Saturday, September 8, 2012

The big contrast: inclusion

There are many contrasts between the Democratic Party and the Republican Party.

One that was very obvious at their conventions has to do with equal rights for all.   The Repubican party platform calls for a constitutional amendment to ban same-sex marriage.  Can you imagine it?   They want to enshrine the banning of equal rights in the Constitution?  It's "We the People . . . unless you love the wrong person."

Of course it will not happen;  the Founding Fathers made it hard to amend on purpose.   Three-fourths of the states would have to ratify it -- when only 45% still oppose gay marriage and 53% support it.   And these polls were before President Obama and the Democratic convention endorsed it so strongly.

No, the GOP is safe in pandering to their extreme right wing for political gain on this.   They'll get credit for the lip service from their bigoted base, and then won't have to deal with because it won't gain the state support required.

In contrast, at the Democratic convention, speaker after speaker mentioned gay equality in a very positive way.  And always, without fail, there was a surge of applause from the audience.  Contrast that audience support with the audience that booed the mention of a gay soldier at one of the GOP primary debates.  It was not just the Democratic convention speakers who identified themselves as gay or lesbian, or the young man who had been invited to speak about being raised by two moms.

It was in the platform and proudly proclaimed by the big name speakers:   Michelle Obama, Rahm Emanuel, Joe Biden, and the president himself, who we all know gave his leadership to end DADT, to support marriage equality, and to end DOMA.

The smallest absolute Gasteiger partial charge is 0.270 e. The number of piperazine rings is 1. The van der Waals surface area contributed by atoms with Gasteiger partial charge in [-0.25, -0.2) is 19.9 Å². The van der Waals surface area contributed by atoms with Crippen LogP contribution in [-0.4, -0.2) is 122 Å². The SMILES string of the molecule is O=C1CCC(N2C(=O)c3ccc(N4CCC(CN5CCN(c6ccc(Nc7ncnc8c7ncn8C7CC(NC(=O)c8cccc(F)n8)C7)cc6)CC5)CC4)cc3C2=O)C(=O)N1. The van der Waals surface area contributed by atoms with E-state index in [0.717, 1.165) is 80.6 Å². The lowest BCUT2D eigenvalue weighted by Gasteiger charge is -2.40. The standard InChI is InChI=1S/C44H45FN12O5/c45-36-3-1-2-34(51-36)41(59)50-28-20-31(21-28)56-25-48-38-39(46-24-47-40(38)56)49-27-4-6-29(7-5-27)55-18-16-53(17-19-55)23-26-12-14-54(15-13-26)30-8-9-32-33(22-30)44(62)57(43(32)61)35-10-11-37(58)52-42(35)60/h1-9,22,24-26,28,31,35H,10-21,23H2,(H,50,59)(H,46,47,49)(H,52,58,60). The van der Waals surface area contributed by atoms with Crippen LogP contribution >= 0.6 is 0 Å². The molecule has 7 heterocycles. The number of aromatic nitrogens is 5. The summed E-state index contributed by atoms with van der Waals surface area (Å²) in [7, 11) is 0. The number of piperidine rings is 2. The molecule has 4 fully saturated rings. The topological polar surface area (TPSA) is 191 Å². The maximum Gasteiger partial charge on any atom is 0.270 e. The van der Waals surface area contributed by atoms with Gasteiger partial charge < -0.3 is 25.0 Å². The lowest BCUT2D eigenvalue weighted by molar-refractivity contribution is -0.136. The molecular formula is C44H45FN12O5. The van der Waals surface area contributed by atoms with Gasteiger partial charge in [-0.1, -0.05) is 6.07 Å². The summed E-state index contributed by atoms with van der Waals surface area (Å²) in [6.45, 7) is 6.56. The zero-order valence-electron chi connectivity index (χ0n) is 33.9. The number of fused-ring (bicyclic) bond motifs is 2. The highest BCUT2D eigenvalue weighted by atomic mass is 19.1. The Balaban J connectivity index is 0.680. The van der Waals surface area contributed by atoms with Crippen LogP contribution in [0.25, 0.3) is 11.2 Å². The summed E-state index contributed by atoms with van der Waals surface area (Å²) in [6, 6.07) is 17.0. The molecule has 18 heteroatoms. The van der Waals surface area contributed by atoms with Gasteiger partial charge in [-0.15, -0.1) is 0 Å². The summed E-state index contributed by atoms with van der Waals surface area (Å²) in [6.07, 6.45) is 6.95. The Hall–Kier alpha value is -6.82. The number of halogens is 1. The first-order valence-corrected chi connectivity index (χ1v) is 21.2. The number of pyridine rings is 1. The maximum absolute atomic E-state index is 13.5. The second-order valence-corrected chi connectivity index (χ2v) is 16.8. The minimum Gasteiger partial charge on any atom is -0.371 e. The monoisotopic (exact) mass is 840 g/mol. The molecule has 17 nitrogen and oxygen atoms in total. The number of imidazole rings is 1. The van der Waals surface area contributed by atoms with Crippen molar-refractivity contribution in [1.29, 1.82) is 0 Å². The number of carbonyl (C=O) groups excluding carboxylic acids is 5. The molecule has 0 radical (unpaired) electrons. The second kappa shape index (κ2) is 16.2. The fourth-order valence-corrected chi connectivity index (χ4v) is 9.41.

That is what inclusion and a commitment to equality looks like;  that is what it feels like.


Friday, September 7, 2012

Congress and the convention ???

One thing that puzzled me about the Democratic Convention just completed last night with a stirring call for renewal by President Obama.

During the three nights of inspiring speeches, there was not one single mention (that I heard)  of the need to take back the House and keep control of the Senate.    Yes, Obama needs four more years;   but he equally needs a Congress that won't be simply obstructionistic, as this one has been.

Yes, a number of the speakers were identified as candidates for Congressional seats, and there were passing references to the Republicans' intransigence;  but as an overall goal for the election -- the subject was simply not addressed.

Or perhaps it was obliquely addressed in Obama's saying to the audience, "only you can bring about the change.   You are the ones who make it happen."   And was the "you" to be understood as speaking through their Congressional representatives?  Was it simply to be implied that you not only have to go out there and vote, and get others to vote for president -- but also to elect a Democratic Congress?   Why not say it?  It's very true.

Was it a tactical decision to avoid putting the blame on Congress, as if it would make Obama look powerless?  Or did they want not to alienate Congress?   I don't get it.   Of course, the first priority is re-electing President Obama;  but close behind is giving him a Congress to work with.


Jobs: Democrats do it better

Bill Clinton made a startling claim in his speech Wednesday night.   Comparing the effectiveness of Republican and Democratic policies that affect jobs, he cited these stats:
Since 1961, Republicans have held the White House for 28 years, Democrats for 24 years.

During those years, the score is:   Republicans 24 million jobs;  Democrats 42 million.
Turns out, that's true.   Bloomberg News reported this back in May.

The fact is that presidents cannot take credit for all of the new jobs created.  Many other factors are involved.   But that tends to balance out when you take a long range view such as this, and when the difference is a great as this, with four fewer years in which to do it.   At least, it should take a bit of wind out of Republican sails when they try to claim the better record on jobs.


Thursday, September 6, 2012

The best political convention speeches

For three nights, I have been amazed at the speeches and the delivery of speech after speech at this Democratic convention.